Ciders were the drink of the moment during the summer, but customer demand will move towards something with a different kind of nip this winter. Fraser Wilson ta kes a look at how to keep customers warm this yuletide.
In between the sheets of horizontal rain, the beautiful, crisp autumn air makes it a great time of year, but punters need something to warm them up. The heated winter cider I was offered during an organised walk in Perthshire last week was most welcome and made me think of other warming drinks by the pub fire and the upcoming festive season.
Traditional Christmas and winter drinks are a staple, but a new wave of creativity sees a move towards nut-based liqueurs, spice laced spirits and extracts to sweeten seasonal quaffs.
Brand consultant, Bob Taylor believes there will be a push towards warm serves, drinks with spice, and drinks that consumers see as a ‘special occasion’ drink to give them the Christmas feel.
He says, “I expect to see micro breweries move towards Christmas beers and spiced brews, with a lot of spirits companies and brewers following on from the Rekorderlig warm serve idea. It’s all about the Christmas feel. The Christmas period is getting longer, people are out and about shopping, at fairs, events more in the run up to Christmas and they are enjoying warm serve wines and ciders.”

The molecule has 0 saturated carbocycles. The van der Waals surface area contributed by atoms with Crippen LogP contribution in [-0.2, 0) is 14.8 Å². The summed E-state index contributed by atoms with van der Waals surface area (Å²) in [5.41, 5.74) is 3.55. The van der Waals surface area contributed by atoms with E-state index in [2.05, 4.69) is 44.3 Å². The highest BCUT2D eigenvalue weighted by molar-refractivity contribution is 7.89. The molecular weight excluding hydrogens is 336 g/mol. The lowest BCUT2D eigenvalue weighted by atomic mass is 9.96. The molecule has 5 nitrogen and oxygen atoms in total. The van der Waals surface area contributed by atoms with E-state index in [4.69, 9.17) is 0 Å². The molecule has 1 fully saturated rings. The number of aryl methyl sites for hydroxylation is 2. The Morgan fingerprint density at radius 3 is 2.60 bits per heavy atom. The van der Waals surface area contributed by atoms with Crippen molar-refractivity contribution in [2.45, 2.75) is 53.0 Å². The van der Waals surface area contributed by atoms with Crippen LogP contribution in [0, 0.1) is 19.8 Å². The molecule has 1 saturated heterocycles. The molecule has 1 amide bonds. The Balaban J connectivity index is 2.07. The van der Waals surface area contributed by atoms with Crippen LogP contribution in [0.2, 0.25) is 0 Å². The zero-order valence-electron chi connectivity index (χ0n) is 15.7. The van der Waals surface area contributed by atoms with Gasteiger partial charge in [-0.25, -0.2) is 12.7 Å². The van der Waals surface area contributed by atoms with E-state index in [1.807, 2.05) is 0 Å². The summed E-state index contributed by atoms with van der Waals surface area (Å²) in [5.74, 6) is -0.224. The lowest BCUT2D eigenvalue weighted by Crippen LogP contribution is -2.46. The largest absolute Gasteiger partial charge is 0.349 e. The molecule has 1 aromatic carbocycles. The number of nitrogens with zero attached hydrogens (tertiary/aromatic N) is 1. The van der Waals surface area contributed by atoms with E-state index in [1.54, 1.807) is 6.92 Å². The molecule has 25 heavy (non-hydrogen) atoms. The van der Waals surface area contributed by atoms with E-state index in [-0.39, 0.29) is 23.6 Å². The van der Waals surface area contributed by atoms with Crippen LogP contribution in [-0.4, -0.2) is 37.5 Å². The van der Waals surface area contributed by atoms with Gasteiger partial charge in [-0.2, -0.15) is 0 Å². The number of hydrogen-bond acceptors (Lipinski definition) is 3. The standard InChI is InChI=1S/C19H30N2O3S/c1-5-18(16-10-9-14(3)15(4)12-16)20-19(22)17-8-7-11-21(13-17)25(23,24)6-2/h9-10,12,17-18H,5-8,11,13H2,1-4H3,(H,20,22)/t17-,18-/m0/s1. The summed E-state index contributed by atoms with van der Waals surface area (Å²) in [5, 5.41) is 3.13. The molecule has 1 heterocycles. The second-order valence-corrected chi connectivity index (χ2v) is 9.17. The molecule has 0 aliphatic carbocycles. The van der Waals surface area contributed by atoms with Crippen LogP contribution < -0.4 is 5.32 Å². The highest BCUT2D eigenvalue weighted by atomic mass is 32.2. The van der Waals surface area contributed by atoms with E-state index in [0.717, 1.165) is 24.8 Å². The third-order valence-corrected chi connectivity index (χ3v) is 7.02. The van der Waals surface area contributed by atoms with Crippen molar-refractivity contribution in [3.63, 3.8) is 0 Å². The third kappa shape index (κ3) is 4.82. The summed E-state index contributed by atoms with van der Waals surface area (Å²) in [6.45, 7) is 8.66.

Marking the success and demand for their hot drink last winter, Rekorderlig have launched their first ever £2m advertising campaign for their Winter Cider.
Gemma Copping, marketing director at Chilli said, “Winter Cider is a seasonal favourite and has been instrumental in driving year round sales for Rekorderlig.” Made with apples and infused with cinnamon and vanilla, Rekorderlig’s Winter Cider serving suggestions in on-trade accounts will focus heavily on the drink’s innovative hot serve – the flavour can be heated up in one of its branded urns and served in a Rekorderlig bespoke tankard with a slice of orange.
Kopparberg customer marketing manager, Ben Turner told Dram they too have “dabbled” with a winter serve. He said, “We have a winter variant and will be working on a winter serve, but this will largely be London-centric. We had a cranberry one last year and have dabbled in it before and will dabble in it again. It’s about making sure the serve works.”
And cider is ‘thee big thing’ this winter in the eyes of some bar managers, with Gordon Peden at Indigo Yard in Edinburgh saying he expects to see a fight for superiority amongst cider brands this Christmas. He told Dram, “I think ciders are definitely going to be big this Christmas.